Aristotle identified also material causes — the materials that contribute to the realization of the process, such as the sun, water, earth, air — and final cause, which is the end goal of the formative causes — ie. the mature doug fir the osprey landed in.]

~*~***~*~

Here are the middle sentences from a poem called “Touch Me” by Stanley Kunitz, in his book The Wild Braid. A poet reflects on a century in the garden (2005). The book’s epigraph, I just noticed, reads, “The universe is a continuous web. Touch it at any point and the whole web quivers.” But here are the lines from the poem.

Outdoors all afternoon
under a gunmetal sky
staking my garden down,
I kneeled to the crickets trilling
underfoot as if about
to burst from their crusty shells;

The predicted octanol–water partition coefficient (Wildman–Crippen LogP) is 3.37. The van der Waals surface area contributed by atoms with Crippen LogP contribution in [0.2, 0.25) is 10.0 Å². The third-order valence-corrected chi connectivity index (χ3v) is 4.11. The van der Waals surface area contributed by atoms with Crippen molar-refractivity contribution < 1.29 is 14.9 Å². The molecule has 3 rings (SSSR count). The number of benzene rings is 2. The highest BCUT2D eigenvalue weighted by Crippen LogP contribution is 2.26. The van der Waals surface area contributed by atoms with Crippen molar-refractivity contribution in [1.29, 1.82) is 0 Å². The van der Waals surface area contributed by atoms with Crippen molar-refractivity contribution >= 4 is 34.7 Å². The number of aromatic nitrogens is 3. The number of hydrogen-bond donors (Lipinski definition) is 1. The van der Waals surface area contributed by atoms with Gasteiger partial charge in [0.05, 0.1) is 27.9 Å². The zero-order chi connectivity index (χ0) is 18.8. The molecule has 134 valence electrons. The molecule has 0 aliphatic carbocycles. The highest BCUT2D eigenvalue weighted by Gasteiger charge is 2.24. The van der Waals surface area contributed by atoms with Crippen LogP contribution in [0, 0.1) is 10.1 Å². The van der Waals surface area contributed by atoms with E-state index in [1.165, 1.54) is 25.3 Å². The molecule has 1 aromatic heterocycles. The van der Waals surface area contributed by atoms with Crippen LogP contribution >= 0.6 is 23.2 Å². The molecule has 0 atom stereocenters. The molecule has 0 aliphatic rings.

and like a child again
marveled to hear so clear
and brave a music pour
from such a small machine.
What makes the engine go?
Desire, desire, desire.
The longing for the dance
stirs in the buried life.

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6 Responses to “The Quality Without a Name (part two): Seeing Structural Wholeness”

  1. Aaron said

    Mike,

    I have been getting your blog posts, and I really like what you are up to. In your first post, this line basically sums up my work:

    2. We also feel wholesome when we are making these things. As we make them, and after making them, we feel whole in ourselves, healed, and right with the world.

    Christopher Alexander not only articulated something I have felt my whole life, but also justifies it I think when he writes about the worthwhile pursuit of things we like. Working toward wholeness, in our physical world. As I was reading, I kept thinking about Reformed theology, how the basic point of our lives is to be agents brining about wholeness in God’s kingdom (or something to that effect). As craftsman, our mission is to bring about wholeness, a wholeness that really matters according to Alexander. Maybe as important as other, clearly helpful work (like feeding people).